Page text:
The increasing illicit trade in cultural property is a global problem in need of a global response. Accession to the international treaty system designed to tackle this trade and protect heritage more broadly has, however, been slow among many States, some of whom nevertheless regard cultural heritage as an important defining characteristic of their nationhood and identity. Spotlighting Ireland, this paper examines the role of international organisations and national cultural institutions in protecting cultural heritage within the context of the individual cultural priorities of nation states, examining how Ireland and its national cultural institutions attempt to protect its own heritage nationally in a globalised climate and how the specific legal protections it affords to cultural heritage are used, more broadly.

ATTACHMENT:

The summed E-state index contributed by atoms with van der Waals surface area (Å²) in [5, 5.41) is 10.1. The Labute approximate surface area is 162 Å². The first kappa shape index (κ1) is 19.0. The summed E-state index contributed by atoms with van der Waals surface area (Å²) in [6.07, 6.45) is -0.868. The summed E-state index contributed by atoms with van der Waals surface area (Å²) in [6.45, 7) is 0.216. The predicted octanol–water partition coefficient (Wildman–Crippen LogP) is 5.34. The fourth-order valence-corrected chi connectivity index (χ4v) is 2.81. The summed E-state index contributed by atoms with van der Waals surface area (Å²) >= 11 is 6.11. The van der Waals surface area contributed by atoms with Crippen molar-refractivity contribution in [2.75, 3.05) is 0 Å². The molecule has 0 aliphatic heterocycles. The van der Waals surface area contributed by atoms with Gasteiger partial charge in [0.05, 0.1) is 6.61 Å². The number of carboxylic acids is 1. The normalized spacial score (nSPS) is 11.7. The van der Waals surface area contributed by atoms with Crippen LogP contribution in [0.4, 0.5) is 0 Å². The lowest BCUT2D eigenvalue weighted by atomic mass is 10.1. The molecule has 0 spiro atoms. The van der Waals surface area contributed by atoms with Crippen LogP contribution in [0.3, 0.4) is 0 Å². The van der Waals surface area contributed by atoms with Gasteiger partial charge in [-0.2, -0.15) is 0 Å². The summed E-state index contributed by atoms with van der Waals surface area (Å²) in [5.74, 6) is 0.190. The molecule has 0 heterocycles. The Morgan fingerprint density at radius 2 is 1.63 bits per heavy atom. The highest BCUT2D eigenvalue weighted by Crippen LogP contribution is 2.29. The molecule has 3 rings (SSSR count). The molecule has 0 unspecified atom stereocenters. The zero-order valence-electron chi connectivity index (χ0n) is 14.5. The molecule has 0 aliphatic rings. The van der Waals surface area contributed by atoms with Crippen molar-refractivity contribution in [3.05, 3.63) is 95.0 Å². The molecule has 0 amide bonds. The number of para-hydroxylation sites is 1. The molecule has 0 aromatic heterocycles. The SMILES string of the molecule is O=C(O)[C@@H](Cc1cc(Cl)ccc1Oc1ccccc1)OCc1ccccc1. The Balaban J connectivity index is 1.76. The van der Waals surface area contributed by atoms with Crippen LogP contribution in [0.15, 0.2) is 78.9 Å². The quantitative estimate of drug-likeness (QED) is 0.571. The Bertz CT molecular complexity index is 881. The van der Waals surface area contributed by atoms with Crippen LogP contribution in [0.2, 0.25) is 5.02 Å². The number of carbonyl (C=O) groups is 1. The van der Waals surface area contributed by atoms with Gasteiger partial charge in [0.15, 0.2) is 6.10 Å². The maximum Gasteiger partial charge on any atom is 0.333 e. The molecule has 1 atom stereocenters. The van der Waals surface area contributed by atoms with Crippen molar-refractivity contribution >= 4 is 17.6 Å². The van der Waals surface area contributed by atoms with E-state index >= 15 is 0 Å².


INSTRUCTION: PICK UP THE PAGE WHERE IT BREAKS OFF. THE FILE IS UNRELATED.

We look forward to welcoming you on July 3-5, 2023 for our Annual Conference entitled "Islands and Ocean: Public Law in a Plural World." The conference will take place at the Victoria University of Wellington, in New Zealand.Call For Papers and Panels